People make quick judgments about who you are within the first few moments of meeting you. They do the same thing with your CV. It’s important to think about whether this potential door opener is making the best possible first impression. Apart from the obvious things - like spelling or grammatical errors - you need to be aware of more subtle resume turnoffs. Here are four common mistakes:
- There’s not enough “white space.” Your CV is a visual interpretation of you and your professional background. You want it to look clean-cut and professional. A resume that’s crowded with text doesn’t look attractive. If you’re not adept at graphic design, ask a creative friend for help with format, style, and layout.
- Your resume is too long. You have to sell your experience quickly. The standard resume format is around three pages. Confidently articulating your latest job experience means not detailing the minutiae of past jobs that do not further your career aspirations. Particularly for those who have spent years in the work force, it’s important not to be hung up on what you did as ‘shop assistant May – June 1996’. In a few sentences, they want to know what you are doing now.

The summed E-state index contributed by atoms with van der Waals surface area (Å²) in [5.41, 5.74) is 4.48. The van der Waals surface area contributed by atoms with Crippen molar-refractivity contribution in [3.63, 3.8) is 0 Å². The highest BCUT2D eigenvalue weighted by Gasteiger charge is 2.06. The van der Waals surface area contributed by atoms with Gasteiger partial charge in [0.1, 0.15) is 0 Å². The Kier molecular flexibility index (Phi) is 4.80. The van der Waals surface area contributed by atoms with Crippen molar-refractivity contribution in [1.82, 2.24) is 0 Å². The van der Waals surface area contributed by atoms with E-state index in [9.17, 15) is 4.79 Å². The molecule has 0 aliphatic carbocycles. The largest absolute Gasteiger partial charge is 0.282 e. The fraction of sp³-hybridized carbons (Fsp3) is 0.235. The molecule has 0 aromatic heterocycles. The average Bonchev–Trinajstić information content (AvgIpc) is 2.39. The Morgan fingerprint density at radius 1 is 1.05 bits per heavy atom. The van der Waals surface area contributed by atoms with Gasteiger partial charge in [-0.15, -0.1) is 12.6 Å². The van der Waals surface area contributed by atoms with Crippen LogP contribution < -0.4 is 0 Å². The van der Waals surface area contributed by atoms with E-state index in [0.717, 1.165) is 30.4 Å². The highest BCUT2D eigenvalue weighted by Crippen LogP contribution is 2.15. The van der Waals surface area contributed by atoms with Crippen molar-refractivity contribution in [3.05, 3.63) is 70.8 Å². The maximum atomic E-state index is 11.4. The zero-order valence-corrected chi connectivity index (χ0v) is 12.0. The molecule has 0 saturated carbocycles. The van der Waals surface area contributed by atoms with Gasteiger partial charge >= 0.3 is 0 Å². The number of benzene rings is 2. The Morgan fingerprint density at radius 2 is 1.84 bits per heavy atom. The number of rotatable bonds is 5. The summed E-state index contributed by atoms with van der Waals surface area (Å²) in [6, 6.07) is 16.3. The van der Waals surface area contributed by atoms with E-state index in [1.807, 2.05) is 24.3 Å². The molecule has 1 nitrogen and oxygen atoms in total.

- You didn’t include positive financial language. Hiring managers want to know what you can contribute to the firm. Your resume should be clear about the results you’ve achieved. Let’s say you introduced a new client resulting in a 10% increase in fees for the year. Instead of writing “Created an excellent marketing campaign for new business”, include the words “resulting in.” Highlight the positive financial results of your employment.
- You don’t sound confident enough. Your CV is a time for you to showcase your positives. If you have received a glowing reference from an employer or a client, include it on the resume. If you or your team is mentioned in the Legal 500 or Chambers, highlight it. Have someone you respect read your resume, and tell you candidly whether you sound confident. Try to avoid sounding arrogant.